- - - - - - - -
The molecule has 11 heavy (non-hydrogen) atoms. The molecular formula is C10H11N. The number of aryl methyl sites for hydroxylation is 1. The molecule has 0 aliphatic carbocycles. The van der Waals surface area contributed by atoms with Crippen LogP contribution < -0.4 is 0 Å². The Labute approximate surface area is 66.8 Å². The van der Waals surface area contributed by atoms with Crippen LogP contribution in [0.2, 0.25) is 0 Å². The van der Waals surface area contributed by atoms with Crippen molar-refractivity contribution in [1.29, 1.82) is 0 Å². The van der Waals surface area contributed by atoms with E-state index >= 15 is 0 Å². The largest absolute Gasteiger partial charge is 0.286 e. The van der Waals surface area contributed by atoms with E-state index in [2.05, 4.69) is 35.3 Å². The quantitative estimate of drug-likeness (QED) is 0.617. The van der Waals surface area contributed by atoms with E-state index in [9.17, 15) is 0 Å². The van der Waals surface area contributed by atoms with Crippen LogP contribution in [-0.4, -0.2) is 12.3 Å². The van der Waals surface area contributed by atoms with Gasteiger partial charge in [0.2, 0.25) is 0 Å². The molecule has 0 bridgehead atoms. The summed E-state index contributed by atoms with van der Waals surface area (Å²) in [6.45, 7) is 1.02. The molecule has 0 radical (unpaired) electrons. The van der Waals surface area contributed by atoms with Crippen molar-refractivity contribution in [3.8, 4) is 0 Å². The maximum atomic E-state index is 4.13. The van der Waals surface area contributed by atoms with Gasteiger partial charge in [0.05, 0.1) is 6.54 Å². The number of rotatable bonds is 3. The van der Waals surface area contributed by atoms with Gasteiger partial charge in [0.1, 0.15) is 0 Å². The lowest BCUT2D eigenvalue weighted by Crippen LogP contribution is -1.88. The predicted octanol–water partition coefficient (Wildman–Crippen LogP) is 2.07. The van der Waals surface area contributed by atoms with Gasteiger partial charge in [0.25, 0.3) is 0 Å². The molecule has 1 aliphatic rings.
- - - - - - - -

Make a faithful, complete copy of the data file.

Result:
The molecule has 11 heavy (non-hydrogen) atoms. The molecular formula is C10H11N. The number of aryl methyl sites for hydroxylation is 1. The molecule has 0 aliphatic carbocycles. The van der Waals surface area contributed by atoms with Crippen LogP contribution < -0.4 is 0 Å². The Labute approximate surface area is 66.8 Å². The van der Waals surface area contributed by atoms with Crippen LogP contribution in [0.2, 0.25) is 0 Å². The van der Waals surface area contributed by atoms with Crippen molar-refractivity contribution in [1.29, 1.82) is 0 Å². The van der Waals surface area contributed by atoms with E-state index >= 15 is 0 Å². The largest absolute Gasteiger partial charge is 0.286 e. The van der Waals surface area contributed by atoms with E-state index in [2.05, 4.69) is 35.3 Å². The quantitative estimate of drug-likeness (QED) is 0.617. The van der Waals surface area contributed by atoms with E-state index in [9.17, 15) is 0 Å². The van der Waals surface area contributed by atoms with Crippen LogP contribution in [-0.4, -0.2) is 12.3 Å². The van der Waals surface area contributed by atoms with Gasteiger partial charge in [0.2, 0.25) is 0 Å². The molecule has 0 bridgehead atoms. The summed E-state index contributed by atoms with van der Waals surface area (Å²) in [6.45, 7) is 1.02. The molecule has 0 radical (unpaired) electrons. The van der Waals surface area contributed by atoms with Crippen molar-refractivity contribution in [3.8, 4) is 0 Å². The maximum atomic E-state index is 4.13. The van der Waals surface area contributed by atoms with Gasteiger partial charge in [0.05, 0.1) is 6.54 Å². The number of rotatable bonds is 3. The van der Waals surface area contributed by atoms with Gasteiger partial charge in [0.1, 0.15) is 0 Å². The lowest BCUT2D eigenvalue weighted by Crippen LogP contribution is -1.88. The predicted octanol–water partition coefficient (Wildman–Crippen LogP) is 2.07. The van der Waals surface area contributed by atoms with Gasteiger partial charge in [0.25, 0.3) is 0 Å². The molecule has 1 aliphatic rings.